Introduction to Operations: How an Operations team keeps buses moving 26/08/2020

This week’s blog is by Kirstie Bull, Assistant Operations Manager at Brighton & Hove Buses. Kirstie writes about the vital role an operations team plays to make sure bus services run smoothly, to keep passengers moving so they can get to where they need to be.

Operations – sounds very ‘accident and emergency’ doesn’t it? Well, in a way our department is. Operations is the heartbeat of our company. An operations team is a big part of any bus company, and without operations, along with our driving colleagues, our buses would be left parked up in the depots which would effectively become museums for the transport industry.

Our transported customer is quite possibly you, or your parent, your child, your neighbour. It’s so important that we keep our buses on the road, to keep everyone moving to the places they want to be.

In our Operations department, our customers are our drivers and our engineers, and our communication is crucial. The Operations Supervisors office is the key to this. The Operations Supervisors deal with the incoming and outgoing driving colleagues on a daily basis and ensure that they know what they are doing, where they should be doing it and at what time.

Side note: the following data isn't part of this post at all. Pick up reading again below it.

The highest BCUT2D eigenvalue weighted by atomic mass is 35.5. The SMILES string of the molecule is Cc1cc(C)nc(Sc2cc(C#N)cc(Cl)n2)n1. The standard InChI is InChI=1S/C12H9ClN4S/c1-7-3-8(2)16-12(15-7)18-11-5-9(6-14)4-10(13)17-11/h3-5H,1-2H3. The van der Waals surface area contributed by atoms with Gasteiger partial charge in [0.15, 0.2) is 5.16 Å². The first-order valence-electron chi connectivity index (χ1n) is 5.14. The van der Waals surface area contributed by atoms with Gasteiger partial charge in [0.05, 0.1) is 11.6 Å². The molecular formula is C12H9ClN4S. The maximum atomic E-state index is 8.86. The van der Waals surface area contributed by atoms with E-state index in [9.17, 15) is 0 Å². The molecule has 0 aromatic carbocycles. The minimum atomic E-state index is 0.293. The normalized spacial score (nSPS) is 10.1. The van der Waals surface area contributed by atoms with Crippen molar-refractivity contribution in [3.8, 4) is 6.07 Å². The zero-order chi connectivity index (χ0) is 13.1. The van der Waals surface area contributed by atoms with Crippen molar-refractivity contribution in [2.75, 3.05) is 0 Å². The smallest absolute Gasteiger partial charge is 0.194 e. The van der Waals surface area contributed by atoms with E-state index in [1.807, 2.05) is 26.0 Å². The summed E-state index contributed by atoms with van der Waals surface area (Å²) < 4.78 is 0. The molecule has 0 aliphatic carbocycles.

When unexpected events occur and this can come in many guises including traffic incidents or a colleague being absent on the day, the Operations Supervisors are the link between several departments to ensure service continuity and to minimise the pending disruption. Their quick thinking and knowledge can save a service trip and ensure that the customers waiting at the bus stop are not disappointed.

My role as Assistant Operations Manager overseas this. It is an analytical position which looks for improvements and acts as negotiator and investigator. I report to Senior Managers and I respond to customers.

The obvious areas of involvement expected from an AOM include health and safety, discipline, monitoring and improving performance targets. Not so obvious but more topical are the human resource side, recognising that our colleagues are people and our colleagues are faced with their own personal challenges and mental health issues.

My operations background is twenty plus years in the making. The reason I stay is because there are truly no two days the same. I have over 300 colleagues to oversee and a lot could (and has) gone wrong in a day.

Our future in Operations is looking good. Unprecedented times have meant that five months ago we were running a skeleton service with 20% of our workforce. We are currently running at 80%. An increase in our schedule in the coming weeks will bring us back close to our full requirement for the depot and in Operations we will look forward to welcoming everyone back – ready for new challenges, colleagues and customers alike.

 

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